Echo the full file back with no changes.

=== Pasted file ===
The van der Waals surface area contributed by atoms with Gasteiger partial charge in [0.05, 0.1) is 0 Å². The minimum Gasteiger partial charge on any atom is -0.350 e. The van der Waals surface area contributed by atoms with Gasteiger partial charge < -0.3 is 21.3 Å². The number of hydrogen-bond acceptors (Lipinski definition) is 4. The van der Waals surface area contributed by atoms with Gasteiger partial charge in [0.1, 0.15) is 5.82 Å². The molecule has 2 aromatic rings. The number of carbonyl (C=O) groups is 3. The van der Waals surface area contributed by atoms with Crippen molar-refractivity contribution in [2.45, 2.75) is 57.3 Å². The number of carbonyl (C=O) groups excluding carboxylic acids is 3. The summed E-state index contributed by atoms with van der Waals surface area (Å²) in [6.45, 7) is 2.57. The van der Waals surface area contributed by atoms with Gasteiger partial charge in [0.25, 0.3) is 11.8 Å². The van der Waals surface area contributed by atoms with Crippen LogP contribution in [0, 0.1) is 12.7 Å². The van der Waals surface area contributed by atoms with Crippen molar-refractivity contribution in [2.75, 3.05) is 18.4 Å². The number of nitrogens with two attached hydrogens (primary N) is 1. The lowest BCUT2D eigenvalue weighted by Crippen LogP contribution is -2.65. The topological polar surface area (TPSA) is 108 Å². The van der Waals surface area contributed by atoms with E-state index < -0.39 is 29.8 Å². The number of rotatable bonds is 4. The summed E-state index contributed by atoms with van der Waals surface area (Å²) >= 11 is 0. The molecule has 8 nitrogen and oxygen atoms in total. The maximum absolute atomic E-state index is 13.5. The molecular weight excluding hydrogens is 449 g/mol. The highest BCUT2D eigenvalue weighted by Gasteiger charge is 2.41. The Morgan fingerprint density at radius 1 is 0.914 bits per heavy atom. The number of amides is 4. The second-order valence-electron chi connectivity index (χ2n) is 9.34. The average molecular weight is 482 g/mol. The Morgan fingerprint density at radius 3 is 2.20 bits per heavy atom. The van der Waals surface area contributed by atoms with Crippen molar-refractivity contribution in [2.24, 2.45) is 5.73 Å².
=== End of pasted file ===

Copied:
The van der Waals surface area contributed by atoms with Gasteiger partial charge in [0.05, 0.1) is 0 Å². The minimum Gasteiger partial charge on any atom is -0.350 e. The van der Waals surface area contributed by atoms with Gasteiger partial charge < -0.3 is 21.3 Å². The number of hydrogen-bond acceptors (Lipinski definition) is 4. The van der Waals surface area contributed by atoms with Gasteiger partial charge in [0.1, 0.15) is 5.82 Å². The molecule has 2 aromatic rings. The number of carbonyl (C=O) groups is 3. The van der Waals surface area contributed by atoms with Crippen molar-refractivity contribution in [2.45, 2.75) is 57.3 Å². The number of carbonyl (C=O) groups excluding carboxylic acids is 3. The summed E-state index contributed by atoms with van der Waals surface area (Å²) in [6.45, 7) is 2.57. The van der Waals surface area contributed by atoms with Gasteiger partial charge in [0.25, 0.3) is 11.8 Å². The van der Waals surface area contributed by atoms with Crippen LogP contribution in [0, 0.1) is 12.7 Å². The van der Waals surface area contributed by atoms with Crippen molar-refractivity contribution in [2.75, 3.05) is 18.4 Å². The number of nitrogens with two attached hydrogens (primary N) is 1. The lowest BCUT2D eigenvalue weighted by Crippen LogP contribution is -2.65. The topological polar surface area (TPSA) is 108 Å². The van der Waals surface area contributed by atoms with E-state index < -0.39 is 29.8 Å². The number of rotatable bonds is 4. The summed E-state index contributed by atoms with van der Waals surface area (Å²) >= 11 is 0. The molecule has 8 nitrogen and oxygen atoms in total. The maximum absolute atomic E-state index is 13.5. The molecular weight excluding hydrogens is 449 g/mol. The highest BCUT2D eigenvalue weighted by Gasteiger charge is 2.41. The Morgan fingerprint density at radius 1 is 0.914 bits per heavy atom. The number of amides is 4. The second-order valence-electron chi connectivity index (χ2n) is 9.34. The average molecular weight is 482 g/mol. The Morgan fingerprint density at radius 3 is 2.20 bits per heavy atom. The van der Waals surface area contributed by atoms with Crippen molar-refractivity contribution in [2.24, 2.45) is 5.73 Å².